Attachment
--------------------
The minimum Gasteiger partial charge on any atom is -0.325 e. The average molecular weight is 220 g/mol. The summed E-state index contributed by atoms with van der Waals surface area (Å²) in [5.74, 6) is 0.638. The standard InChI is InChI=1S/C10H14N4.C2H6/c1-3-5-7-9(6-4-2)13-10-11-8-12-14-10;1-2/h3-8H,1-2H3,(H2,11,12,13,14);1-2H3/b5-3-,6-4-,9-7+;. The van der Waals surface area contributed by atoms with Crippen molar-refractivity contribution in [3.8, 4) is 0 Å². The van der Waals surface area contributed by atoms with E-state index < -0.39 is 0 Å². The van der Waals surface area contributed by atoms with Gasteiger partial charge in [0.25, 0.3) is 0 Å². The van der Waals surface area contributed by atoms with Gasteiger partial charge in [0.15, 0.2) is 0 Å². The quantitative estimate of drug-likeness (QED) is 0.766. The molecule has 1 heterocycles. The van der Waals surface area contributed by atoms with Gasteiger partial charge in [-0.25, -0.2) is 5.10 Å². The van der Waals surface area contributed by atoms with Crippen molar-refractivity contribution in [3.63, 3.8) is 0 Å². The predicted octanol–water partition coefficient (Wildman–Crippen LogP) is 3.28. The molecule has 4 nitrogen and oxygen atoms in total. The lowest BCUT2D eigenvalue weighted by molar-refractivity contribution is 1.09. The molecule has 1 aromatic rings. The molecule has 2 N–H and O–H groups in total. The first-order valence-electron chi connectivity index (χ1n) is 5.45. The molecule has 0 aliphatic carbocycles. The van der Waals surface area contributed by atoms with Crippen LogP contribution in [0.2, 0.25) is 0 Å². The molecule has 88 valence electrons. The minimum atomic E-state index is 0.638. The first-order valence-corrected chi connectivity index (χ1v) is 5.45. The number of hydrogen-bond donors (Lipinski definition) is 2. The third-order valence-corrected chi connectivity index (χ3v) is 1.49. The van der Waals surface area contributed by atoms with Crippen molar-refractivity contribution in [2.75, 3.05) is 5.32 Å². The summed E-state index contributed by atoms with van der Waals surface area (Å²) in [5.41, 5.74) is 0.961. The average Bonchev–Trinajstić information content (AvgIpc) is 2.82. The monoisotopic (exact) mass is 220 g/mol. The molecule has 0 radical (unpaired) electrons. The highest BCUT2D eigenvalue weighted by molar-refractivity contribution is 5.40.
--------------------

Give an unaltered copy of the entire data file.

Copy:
The minimum Gasteiger partial charge on any atom is -0.325 e. The average molecular weight is 220 g/mol. The summed E-state index contributed by atoms with van der Waals surface area (Å²) in [5.74, 6) is 0.638. The standard InChI is InChI=1S/C10H14N4.C2H6/c1-3-5-7-9(6-4-2)13-10-11-8-12-14-10;1-2/h3-8H,1-2H3,(H2,11,12,13,14);1-2H3/b5-3-,6-4-,9-7+;. The van der Waals surface area contributed by atoms with Crippen molar-refractivity contribution in [3.8, 4) is 0 Å². The van der Waals surface area contributed by atoms with E-state index < -0.39 is 0 Å². The van der Waals surface area contributed by atoms with Gasteiger partial charge in [0.25, 0.3) is 0 Å². The van der Waals surface area contributed by atoms with Gasteiger partial charge in [0.15, 0.2) is 0 Å². The quantitative estimate of drug-likeness (QED) is 0.766. The molecule has 1 heterocycles. The van der Waals surface area contributed by atoms with Gasteiger partial charge in [-0.25, -0.2) is 5.10 Å². The van der Waals surface area contributed by atoms with Crippen molar-refractivity contribution in [3.63, 3.8) is 0 Å². The predicted octanol–water partition coefficient (Wildman–Crippen LogP) is 3.28. The molecule has 4 nitrogen and oxygen atoms in total. The lowest BCUT2D eigenvalue weighted by molar-refractivity contribution is 1.09. The molecule has 1 aromatic rings. The molecule has 2 N–H and O–H groups in total. The first-order valence-electron chi connectivity index (χ1n) is 5.45. The molecule has 0 aliphatic carbocycles. The van der Waals surface area contributed by atoms with Crippen LogP contribution in [0.2, 0.25) is 0 Å². The molecule has 88 valence electrons. The minimum atomic E-state index is 0.638. The first-order valence-corrected chi connectivity index (χ1v) is 5.45. The number of hydrogen-bond donors (Lipinski definition) is 2. The third-order valence-corrected chi connectivity index (χ3v) is 1.49. The van der Waals surface area contributed by atoms with Crippen molar-refractivity contribution in [2.75, 3.05) is 5.32 Å². The summed E-state index contributed by atoms with van der Waals surface area (Å²) in [5.41, 5.74) is 0.961. The average Bonchev–Trinajstić information content (AvgIpc) is 2.82. The monoisotopic (exact) mass is 220 g/mol. The molecule has 0 radical (unpaired) electrons. The highest BCUT2D eigenvalue weighted by molar-refractivity contribution is 5.40.